Well this is interesting. One year AFTER the treaty was signed, and Benjamin Rush is saying that religion is the ONLY FOUNDATION upon which to build a republic is religion. Again, he doesn't specify WHICH religion. Interesting.

Samuel Adams, 1779 "Religion and good morals are the only solid foundations of public liberty and happiness."

Wow. Again, this is 18 years before the treaty. Religion and morality are the ONLY solid foundation… there is nothing else on which you can establish public liberty and happiness. Interesting.

Patrick Henry, 1799 "The great pillars of all government and of social life [are] virtue, morality, and religion. This is the armor… and this alone, that renders us invincible."

Two years after the treaty. The "pillars of all government" are morality and religion!! Pillar, like a foundation, is a support.

Here are three quotes from Alexis de Tocqueville, who was not an American, but came here from France in the early 1800s (after the treaty, notice) and made these observations:

"The Americans combine the notions of Christianity and liberty so intimately in their minds that it is impossible to make them conceive one without the other."

"Religion should therefore be considered as the first of their political institutions. From the start, politics and religion have agreed and have not since ceased to do so."

"The religious atmosphere of the country was the first things that struck me upon my arrival in the U.S. In France, I had seen the spirits of religion and freedom almost always marching in opposite directions. In America, I found them intimately linked together and joined and reigned over the same land…"

De Tocqueville, an outsider, a "disinterested party", observed that it was CHRISTIANITY that was driving government and politics in the U.S. He said that religion (and by that clearly he means Christianity) should be considered the FIRST of [the Americans'] political institutions, and he says that in American, since the beginning (think of that quote from the Articles of Confederation) politics and religion have agreed, and apparently still did when he visited the U.S. You could hardly count de Tocqueville as any part of a grand conspiracy, right?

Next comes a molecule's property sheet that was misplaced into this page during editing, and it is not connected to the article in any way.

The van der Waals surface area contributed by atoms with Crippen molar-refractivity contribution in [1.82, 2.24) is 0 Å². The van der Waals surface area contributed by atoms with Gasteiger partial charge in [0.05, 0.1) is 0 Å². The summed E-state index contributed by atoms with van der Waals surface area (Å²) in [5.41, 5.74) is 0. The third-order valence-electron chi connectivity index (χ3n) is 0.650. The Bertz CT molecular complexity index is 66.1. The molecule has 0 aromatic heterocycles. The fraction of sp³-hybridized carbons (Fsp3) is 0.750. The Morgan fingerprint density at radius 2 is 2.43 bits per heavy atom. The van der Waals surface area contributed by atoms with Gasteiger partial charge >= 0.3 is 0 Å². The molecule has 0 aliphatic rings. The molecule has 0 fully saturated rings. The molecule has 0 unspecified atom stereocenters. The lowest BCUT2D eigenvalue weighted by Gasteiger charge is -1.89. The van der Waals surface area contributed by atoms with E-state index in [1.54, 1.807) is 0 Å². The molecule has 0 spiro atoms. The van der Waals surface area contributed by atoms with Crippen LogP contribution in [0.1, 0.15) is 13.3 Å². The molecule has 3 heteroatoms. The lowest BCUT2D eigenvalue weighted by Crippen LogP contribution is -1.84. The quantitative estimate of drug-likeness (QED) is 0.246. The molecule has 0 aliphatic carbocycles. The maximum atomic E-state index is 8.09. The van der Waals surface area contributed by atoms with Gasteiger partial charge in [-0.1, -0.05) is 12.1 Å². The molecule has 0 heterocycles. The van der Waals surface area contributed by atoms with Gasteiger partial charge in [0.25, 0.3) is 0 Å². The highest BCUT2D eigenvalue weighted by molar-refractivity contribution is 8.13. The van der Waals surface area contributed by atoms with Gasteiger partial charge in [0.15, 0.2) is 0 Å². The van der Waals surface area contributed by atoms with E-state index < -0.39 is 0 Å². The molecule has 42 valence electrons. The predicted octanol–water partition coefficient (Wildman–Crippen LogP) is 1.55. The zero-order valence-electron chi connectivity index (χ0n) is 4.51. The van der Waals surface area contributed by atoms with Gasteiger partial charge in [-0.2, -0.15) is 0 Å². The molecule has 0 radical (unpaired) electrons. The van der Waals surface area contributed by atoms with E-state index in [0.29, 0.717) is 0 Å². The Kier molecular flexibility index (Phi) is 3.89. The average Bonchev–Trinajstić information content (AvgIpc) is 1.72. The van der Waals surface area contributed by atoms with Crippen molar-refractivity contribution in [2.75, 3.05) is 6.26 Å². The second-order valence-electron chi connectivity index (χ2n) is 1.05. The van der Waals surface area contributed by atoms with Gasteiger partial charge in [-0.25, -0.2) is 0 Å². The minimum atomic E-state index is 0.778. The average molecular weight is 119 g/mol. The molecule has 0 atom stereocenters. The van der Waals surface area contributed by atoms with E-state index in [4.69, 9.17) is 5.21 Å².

Benjamin Rush, 1798 "Christianity is the only true and perfect religion; and that in proportion as mankind adopt its principles and obey its precepts they will be wise and happy."

Here Benjamin Rush, one year after the treaty, identifies Christianity as the religion in question.

So, how do we reconcile this with the language of Article 11 of the Treaty of Tripoli?

Honestly, I'm not sure I know just yet. But I know this… whenever you have what appears to be a contradiction, it is either a genuine contradiction, or there is something about ONE SIDE of the contradiction that we're not understanding properly. Does that make sense? The question is, which side are we not understanding properly? The evidence seems overwhelming that the founders believed they were founding a nation on Christianity, at least in some sense. And yet here you have article 11 saying that the government was not founded on Christianity IN ANY SENSE. Truly, this is perplexing. Very interesting.